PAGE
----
Why this story matters:
Last week, 56 people were arrested in Germany on charges of forced prostitution, pandering, and labor exploitation. This crime ring has smuggled 32 women and transsexual people from Thailand to Germany and forced them to work as prostitutes, keeping nearly all of their money. Most of those people knew they were going to be involved in prostitution (which is legal in Germany), but expected better treatment.
According to an expert interviewed by Deutsche Welle, police operations are not enough. The case of these 32 Thai people is not typical for Germany -- most women involved in prostitution in this country come from Eastern Europe. Cases of forced prostitution are very hard to prove since most victims of trafficking don't see their situation as a crime, and often are bonded to their trafficker by an intimate relationship.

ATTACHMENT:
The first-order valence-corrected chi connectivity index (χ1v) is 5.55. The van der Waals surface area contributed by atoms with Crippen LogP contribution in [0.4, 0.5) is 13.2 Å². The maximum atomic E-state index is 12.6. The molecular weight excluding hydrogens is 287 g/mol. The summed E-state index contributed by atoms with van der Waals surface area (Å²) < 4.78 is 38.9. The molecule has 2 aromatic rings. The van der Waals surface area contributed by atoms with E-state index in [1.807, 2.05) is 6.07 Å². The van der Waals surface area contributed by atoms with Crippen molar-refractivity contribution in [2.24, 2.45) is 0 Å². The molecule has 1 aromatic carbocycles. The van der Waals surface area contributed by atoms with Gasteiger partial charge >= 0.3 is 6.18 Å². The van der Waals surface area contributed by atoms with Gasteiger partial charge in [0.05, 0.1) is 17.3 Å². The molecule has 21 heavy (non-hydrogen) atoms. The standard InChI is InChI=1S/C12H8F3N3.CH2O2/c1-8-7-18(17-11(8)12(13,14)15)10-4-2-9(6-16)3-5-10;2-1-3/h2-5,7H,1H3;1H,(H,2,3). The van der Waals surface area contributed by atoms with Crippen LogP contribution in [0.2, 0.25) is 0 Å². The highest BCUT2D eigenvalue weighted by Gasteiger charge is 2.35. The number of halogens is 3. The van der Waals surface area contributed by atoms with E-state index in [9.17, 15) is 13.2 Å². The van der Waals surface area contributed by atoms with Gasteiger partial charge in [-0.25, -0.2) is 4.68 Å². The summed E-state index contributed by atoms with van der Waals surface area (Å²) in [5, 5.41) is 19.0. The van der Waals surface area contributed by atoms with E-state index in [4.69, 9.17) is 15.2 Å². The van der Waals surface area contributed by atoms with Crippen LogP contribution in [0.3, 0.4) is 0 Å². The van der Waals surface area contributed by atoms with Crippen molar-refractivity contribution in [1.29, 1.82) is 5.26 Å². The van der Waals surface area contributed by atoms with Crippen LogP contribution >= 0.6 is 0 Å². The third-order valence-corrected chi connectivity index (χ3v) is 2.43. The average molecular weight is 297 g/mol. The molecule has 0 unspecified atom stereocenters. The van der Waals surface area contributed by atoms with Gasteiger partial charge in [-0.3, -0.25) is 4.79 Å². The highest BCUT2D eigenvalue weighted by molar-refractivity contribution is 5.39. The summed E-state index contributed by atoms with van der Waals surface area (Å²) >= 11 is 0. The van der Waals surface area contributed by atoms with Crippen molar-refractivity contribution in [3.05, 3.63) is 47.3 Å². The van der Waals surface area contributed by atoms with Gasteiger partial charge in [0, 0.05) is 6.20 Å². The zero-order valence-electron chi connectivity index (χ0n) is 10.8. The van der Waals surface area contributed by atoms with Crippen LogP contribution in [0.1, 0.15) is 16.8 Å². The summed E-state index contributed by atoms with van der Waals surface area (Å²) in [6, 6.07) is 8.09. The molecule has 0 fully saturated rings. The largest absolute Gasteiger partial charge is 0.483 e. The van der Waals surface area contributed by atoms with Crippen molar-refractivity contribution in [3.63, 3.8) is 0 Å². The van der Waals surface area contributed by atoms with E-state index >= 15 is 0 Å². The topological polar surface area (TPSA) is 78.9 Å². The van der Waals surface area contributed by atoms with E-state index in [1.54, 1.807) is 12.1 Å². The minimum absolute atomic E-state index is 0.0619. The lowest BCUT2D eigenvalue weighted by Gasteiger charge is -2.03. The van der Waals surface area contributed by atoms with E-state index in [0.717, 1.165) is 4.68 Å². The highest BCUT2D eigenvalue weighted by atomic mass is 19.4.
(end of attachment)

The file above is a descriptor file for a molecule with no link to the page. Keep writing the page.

In order to stop human trafficking in the red light districts of Europe, each country needs to develop safe ways for the women involved in prostitution to find their freedom.
Details from the story:
- The crime ring involved with the arrest was based in the town of Siegen in the South-West of Germany
- each year, about 500 cases of human trafficking are registered in Germany, but the police estimate that in reality, there are 2-3 times more unregistered victims of trafficking out there
- not all victims of trafficking are non-EU nationals, many are German women, forced into prostitution and exploited by their pimps
- in 2017, the new law tightened the regulations on prostitution in Germany, making clients and brothel owners responsible for the exploitation of trafficked persons